Friday, 19 June 2009
Plagued, first by fire, then by threats of closure and, finally, by tube strikes, Harrow Ceramics marches on undaunted. This was certainly one of the most varied of their degree shows that I’ve seen and easily the most colourful. They’re normally pale shades of grey, all very finely tuned and produced, but ‘clay colours’ nonetheless. Not so this one. Now then, a monumental hats off to Chris Sutherland for a rare example of astounding virtuosity that also managed to be interesting – I know, you wouldn’t think it possible, but it is. As per the previous post, I am normally bored to death by virtuoso displays, but this was actually enticing. Weird great big dead baby birds, the size of three year old children, (and that’s the point), were draped over plinths and slumped in corners. I didn’t exactly feel for them, partly because I was distracted by the glazes, but most people, presumably, wouldn’t be. They’re funny looking cartoon characters, exactly the sort of thing you’d expect find in computer game graphics, or vinyl LP-cover artwork, only these were 3-d and ceramic. Weird, as I said.
There were two or three installationy-type displays, some more interactive than others and an assortment of standard ceramics degree show fare- but all of it several notches above the ‘standard,’ I’d say. Geraldine Williams produced wonderful ‘whore’s handbag,’ Victorian-looking peep show comprising a big, red, fake-crushed-velvet-covered box with peep hole and when you were sitting peeping through said hole, the whiff of the velvet was almost nauseating. I’ve never been in such a booth, but I have to say, I’ve got a good idea of just how grotesque it might be now. It also did very very weird things to my sense of gender-assignment – which is a fancy way of saying I felt like a bloke. I’d just been reading an account, in ‘Whores and Other Feminists,’ by a woman who was a peep-show performer. The book is a bizarrely and ferociously American, obsessive wail about Feminism and the sex industry, but fascinating even so. Anyway, Geraldine’s work tuned right in and for a moment, I was the teenage boy jerking off over something that looked like a twirling Christmas decoration / pretty ceramic figurine in magic box. Brilliantly fetishistic and provocative but in a not too serious way – which was a relief and which makes it a big improvement on the book. There were some laughs in the red box– as there were in the rest of her work.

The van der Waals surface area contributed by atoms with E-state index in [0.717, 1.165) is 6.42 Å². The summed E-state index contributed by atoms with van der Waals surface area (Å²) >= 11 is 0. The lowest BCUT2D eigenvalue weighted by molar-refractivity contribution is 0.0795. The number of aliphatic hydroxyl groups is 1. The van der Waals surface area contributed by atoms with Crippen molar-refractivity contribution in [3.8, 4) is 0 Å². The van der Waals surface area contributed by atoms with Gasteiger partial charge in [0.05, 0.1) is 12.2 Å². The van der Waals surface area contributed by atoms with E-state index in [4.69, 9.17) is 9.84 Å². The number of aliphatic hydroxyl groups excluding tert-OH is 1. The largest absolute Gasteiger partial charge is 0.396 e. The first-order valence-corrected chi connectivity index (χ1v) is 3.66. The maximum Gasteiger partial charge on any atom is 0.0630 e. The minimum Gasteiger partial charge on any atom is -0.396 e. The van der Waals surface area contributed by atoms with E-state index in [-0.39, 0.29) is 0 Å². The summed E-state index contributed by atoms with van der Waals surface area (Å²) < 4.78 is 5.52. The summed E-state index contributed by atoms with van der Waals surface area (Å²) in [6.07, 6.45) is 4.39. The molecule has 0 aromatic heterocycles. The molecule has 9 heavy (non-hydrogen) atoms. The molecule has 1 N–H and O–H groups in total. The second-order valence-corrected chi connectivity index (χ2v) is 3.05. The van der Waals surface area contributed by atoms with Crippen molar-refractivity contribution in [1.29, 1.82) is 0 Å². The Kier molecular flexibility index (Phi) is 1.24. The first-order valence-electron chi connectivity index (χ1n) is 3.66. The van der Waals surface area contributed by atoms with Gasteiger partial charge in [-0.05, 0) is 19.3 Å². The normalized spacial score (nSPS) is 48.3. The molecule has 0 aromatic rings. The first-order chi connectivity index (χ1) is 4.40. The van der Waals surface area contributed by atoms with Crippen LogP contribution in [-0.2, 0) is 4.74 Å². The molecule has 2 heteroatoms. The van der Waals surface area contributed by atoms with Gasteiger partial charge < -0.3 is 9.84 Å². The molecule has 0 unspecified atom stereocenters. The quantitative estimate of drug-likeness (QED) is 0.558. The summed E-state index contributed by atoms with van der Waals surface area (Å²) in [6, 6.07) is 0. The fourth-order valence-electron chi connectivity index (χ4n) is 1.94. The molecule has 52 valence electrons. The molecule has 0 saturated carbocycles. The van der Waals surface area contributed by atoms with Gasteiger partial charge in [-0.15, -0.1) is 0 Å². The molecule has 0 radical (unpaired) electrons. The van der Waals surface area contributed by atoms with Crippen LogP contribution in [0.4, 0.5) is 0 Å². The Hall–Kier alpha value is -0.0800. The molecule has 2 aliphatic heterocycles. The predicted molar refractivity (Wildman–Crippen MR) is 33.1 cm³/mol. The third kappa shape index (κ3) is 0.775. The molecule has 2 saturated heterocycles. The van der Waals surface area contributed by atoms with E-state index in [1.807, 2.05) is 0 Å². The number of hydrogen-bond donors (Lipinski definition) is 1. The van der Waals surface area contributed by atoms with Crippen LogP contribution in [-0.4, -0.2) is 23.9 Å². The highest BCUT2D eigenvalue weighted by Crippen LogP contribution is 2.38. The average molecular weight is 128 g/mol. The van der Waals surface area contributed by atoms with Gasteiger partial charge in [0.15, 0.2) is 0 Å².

And from whores to horses, Hiromi Nakajima’s smoke fired animals also belong to a standard category in degree show production, but these were anything but standard. ‘Working with animals makes me happy,’ she says in what must be one of the most straight forward artists statements I’ve ever read. Her glorious beasts writhed and giggled and stretched and snuffled and the smiling horses – oh the smiling horses – sniffing clover – she’d made them a paddock with real grass and clover and they screwed up their eyes and, somehow you just know, that when the lights are out, they start galloping about.
There’s lots more and it’s all good, and excellent pictures can be seen here.